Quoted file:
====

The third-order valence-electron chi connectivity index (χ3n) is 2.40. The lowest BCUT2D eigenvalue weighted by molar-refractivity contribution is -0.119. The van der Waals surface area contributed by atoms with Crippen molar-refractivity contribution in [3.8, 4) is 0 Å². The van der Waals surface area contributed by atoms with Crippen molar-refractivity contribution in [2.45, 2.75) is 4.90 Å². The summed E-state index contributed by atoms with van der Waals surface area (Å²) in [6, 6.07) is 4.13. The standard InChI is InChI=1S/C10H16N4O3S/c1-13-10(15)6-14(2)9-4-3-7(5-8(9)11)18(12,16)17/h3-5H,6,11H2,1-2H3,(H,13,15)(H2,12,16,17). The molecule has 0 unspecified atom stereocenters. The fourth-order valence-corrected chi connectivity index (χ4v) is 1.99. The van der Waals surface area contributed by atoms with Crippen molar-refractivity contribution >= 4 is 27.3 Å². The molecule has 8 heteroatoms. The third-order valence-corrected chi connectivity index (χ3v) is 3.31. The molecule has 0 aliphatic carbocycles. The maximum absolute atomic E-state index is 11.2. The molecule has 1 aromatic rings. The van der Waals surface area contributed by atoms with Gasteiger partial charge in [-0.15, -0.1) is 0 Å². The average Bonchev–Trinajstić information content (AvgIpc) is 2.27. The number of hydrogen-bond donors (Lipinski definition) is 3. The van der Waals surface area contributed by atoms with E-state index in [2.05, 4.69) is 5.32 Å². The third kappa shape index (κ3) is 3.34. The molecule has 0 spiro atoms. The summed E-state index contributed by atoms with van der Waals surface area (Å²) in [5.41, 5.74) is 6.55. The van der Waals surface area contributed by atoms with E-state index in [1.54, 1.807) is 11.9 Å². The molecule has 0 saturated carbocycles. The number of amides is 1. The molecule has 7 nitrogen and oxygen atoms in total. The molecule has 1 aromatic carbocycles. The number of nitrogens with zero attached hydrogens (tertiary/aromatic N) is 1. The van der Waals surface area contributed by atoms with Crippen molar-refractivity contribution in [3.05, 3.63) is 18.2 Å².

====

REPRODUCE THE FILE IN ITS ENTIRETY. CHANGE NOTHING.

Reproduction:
The third-order valence-electron chi connectivity index (χ3n) is 2.40. The lowest BCUT2D eigenvalue weighted by molar-refractivity contribution is -0.119. The van der Waals surface area contributed by atoms with Crippen molar-refractivity contribution in [3.8, 4) is 0 Å². The van der Waals surface area contributed by atoms with Crippen molar-refractivity contribution in [2.45, 2.75) is 4.90 Å². The summed E-state index contributed by atoms with van der Waals surface area (Å²) in [6, 6.07) is 4.13. The standard InChI is InChI=1S/C10H16N4O3S/c1-13-10(15)6-14(2)9-4-3-7(5-8(9)11)18(12,16)17/h3-5H,6,11H2,1-2H3,(H,13,15)(H2,12,16,17). The molecule has 0 unspecified atom stereocenters. The fourth-order valence-corrected chi connectivity index (χ4v) is 1.99. The van der Waals surface area contributed by atoms with Crippen molar-refractivity contribution >= 4 is 27.3 Å². The molecule has 8 heteroatoms. The third-order valence-corrected chi connectivity index (χ3v) is 3.31. The molecule has 0 aliphatic carbocycles. The maximum absolute atomic E-state index is 11.2. The molecule has 1 aromatic rings. The van der Waals surface area contributed by atoms with Gasteiger partial charge in [-0.15, -0.1) is 0 Å². The average Bonchev–Trinajstić information content (AvgIpc) is 2.27. The number of hydrogen-bond donors (Lipinski definition) is 3. The van der Waals surface area contributed by atoms with E-state index in [2.05, 4.69) is 5.32 Å². The third kappa shape index (κ3) is 3.34. The molecule has 0 spiro atoms. The summed E-state index contributed by atoms with van der Waals surface area (Å²) in [5.41, 5.74) is 6.55. The van der Waals surface area contributed by atoms with E-state index in [1.54, 1.807) is 11.9 Å². The molecule has 0 saturated carbocycles. The number of amides is 1. The molecule has 7 nitrogen and oxygen atoms in total. The molecule has 1 aromatic carbocycles. The number of nitrogens with zero attached hydrogens (tertiary/aromatic N) is 1. The van der Waals surface area contributed by atoms with Crippen molar-refractivity contribution in [3.05, 3.63) is 18.2 Å².